Bill Gates, the former CEO of Microsoft, has said he breezes through about 50 books a year — or about a book a week.
Most of the books are nonfiction. But Gates recommends works of fiction with as much enthusiasm as the history or science books he loves so much.
Here are the novels he thinks everyone should read.
“Seveneves” by Neal Stephenson
After a science-fiction dry spell of more than a decade, Gates picked up “Seveneves” on a friend’s recommendation, and he says he’s grateful for it. “The plot gets going in the first sentence, when the moon blows up,” he wrote on his blog.
But that’s only the beginning. The world soon learns the entire species is doomed: In two years’ time, a cataclysmic meteor shower will destroy all life on the pale blue dot. It’s up to humanity to send as many spacecraft into orbit as possible with the hope of escaping the apocalypse.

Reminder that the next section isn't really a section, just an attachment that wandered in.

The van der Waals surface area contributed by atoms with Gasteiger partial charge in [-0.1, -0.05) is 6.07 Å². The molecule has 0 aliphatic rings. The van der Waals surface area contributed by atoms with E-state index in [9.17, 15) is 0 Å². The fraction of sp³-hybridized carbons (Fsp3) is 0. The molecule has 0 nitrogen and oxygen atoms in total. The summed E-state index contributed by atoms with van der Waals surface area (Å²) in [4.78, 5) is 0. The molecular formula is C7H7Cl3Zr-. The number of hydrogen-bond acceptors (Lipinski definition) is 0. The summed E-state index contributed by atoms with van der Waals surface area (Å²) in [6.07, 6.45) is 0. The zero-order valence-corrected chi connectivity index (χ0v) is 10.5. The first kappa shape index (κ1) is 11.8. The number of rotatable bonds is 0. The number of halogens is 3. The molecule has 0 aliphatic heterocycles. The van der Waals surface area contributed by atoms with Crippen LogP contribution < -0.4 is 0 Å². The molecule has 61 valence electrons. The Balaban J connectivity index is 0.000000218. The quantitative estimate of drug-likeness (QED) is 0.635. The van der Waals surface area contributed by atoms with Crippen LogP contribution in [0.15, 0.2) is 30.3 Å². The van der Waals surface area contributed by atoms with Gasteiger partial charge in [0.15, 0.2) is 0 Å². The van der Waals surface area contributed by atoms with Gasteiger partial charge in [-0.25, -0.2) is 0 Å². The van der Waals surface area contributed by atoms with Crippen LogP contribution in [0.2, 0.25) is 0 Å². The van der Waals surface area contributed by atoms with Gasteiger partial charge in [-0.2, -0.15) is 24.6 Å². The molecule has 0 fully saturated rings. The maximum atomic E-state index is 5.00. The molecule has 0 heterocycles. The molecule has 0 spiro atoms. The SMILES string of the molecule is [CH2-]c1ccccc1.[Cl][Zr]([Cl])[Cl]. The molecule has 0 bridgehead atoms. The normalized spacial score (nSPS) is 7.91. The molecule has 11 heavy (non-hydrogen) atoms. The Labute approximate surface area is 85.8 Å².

“You might lose patience with all the information you’ll get about space flight,” Gates writes, “but I loved the technical details.”
‘The Heart’ by Maylis de Kerangal
Though it may be a novel, “The Heart” is about as close to creative nonfiction as fiction gets, Gates says.
The story involves a man dying in an accident, after which his parents decide to donate his heart. “But the plot is secondary to the strength of its words and characters,” Gates wrote on his blog. “The book uses beautiful language to connect you deeply with people who may be in the story for only a few minutes.”
The recommendation is courtesy of his wife Melinda, he says, and now he’s passing it along to the public.
‘The Rosie Project’ by Graeme Simsion
A recommendation from Melinda, “The Rosie Project” offered Gates the chance to introspect a bit.
“Anyone who occasionally gets overly logical will identify with the hero, a genetics professor with Asperger’s Syndrome who goes looking for a wife,” he wrote on his blog. “(Melinda thought I would appreciate the parts where he’s a little too obsessed with optimizing his schedule. She was right.)”
Gates called the book “clever, funny, and moving,” and even remarked that it was one of the most profound novels he’s read in a long time.